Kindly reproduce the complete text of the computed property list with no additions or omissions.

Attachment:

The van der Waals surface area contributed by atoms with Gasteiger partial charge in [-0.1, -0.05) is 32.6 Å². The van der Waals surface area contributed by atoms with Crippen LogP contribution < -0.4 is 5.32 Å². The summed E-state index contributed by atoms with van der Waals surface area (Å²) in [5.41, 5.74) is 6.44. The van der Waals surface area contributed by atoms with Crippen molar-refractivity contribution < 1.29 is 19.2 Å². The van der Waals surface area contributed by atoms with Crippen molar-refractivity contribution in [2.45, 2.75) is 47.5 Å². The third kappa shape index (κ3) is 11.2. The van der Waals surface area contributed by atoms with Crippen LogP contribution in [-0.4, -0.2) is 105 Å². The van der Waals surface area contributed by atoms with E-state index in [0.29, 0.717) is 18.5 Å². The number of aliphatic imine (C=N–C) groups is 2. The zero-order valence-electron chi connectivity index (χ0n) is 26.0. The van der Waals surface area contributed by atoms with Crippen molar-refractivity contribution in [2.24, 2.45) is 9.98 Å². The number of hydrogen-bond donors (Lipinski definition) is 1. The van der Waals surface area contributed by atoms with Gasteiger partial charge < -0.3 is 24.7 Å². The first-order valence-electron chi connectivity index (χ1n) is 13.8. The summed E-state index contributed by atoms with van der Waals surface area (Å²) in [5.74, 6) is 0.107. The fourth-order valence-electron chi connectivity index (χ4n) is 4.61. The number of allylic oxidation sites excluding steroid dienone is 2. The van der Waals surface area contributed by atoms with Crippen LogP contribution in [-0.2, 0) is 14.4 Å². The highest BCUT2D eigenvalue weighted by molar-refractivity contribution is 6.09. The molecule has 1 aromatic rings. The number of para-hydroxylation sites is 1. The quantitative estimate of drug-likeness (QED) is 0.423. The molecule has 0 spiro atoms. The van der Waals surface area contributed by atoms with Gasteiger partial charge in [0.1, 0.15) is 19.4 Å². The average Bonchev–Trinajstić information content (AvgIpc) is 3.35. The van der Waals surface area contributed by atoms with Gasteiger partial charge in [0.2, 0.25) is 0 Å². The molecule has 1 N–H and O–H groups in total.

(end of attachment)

The van der Waals surface area contributed by atoms with Gasteiger partial charge in [-0.1, -0.05) is 32.6 Å². The van der Waals surface area contributed by atoms with Crippen LogP contribution < -0.4 is 5.32 Å². The summed E-state index contributed by atoms with van der Waals surface area (Å²) in [5.41, 5.74) is 6.44. The van der Waals surface area contributed by atoms with Crippen molar-refractivity contribution < 1.29 is 19.2 Å². The van der Waals surface area contributed by atoms with Crippen molar-refractivity contribution in [2.45, 2.75) is 47.5 Å². The third kappa shape index (κ3) is 11.2. The van der Waals surface area contributed by atoms with Crippen LogP contribution in [-0.4, -0.2) is 105 Å². The van der Waals surface area contributed by atoms with E-state index in [0.29, 0.717) is 18.5 Å². The number of aliphatic imine (C=N–C) groups is 2. The zero-order valence-electron chi connectivity index (χ0n) is 26.0. The van der Waals surface area contributed by atoms with Crippen molar-refractivity contribution in [2.24, 2.45) is 9.98 Å². The number of hydrogen-bond donors (Lipinski definition) is 1. The van der Waals surface area contributed by atoms with Gasteiger partial charge < -0.3 is 24.7 Å². The first-order valence-electron chi connectivity index (χ1n) is 13.8. The summed E-state index contributed by atoms with van der Waals surface area (Å²) in [5.74, 6) is 0.107. The fourth-order valence-electron chi connectivity index (χ4n) is 4.61. The number of allylic oxidation sites excluding steroid dienone is 2. The van der Waals surface area contributed by atoms with Crippen LogP contribution in [-0.2, 0) is 14.4 Å². The highest BCUT2D eigenvalue weighted by molar-refractivity contribution is 6.09. The molecule has 1 aromatic rings. The number of para-hydroxylation sites is 1. The quantitative estimate of drug-likeness (QED) is 0.423. The molecule has 0 spiro atoms. The van der Waals surface area contributed by atoms with Gasteiger partial charge in [0.1, 0.15) is 19.4 Å². The average Bonchev–Trinajstić information content (AvgIpc) is 3.35. The van der Waals surface area contributed by atoms with Gasteiger partial charge in [0.2, 0.25) is 0 Å². The molecule has 1 N–H and O–H groups in total.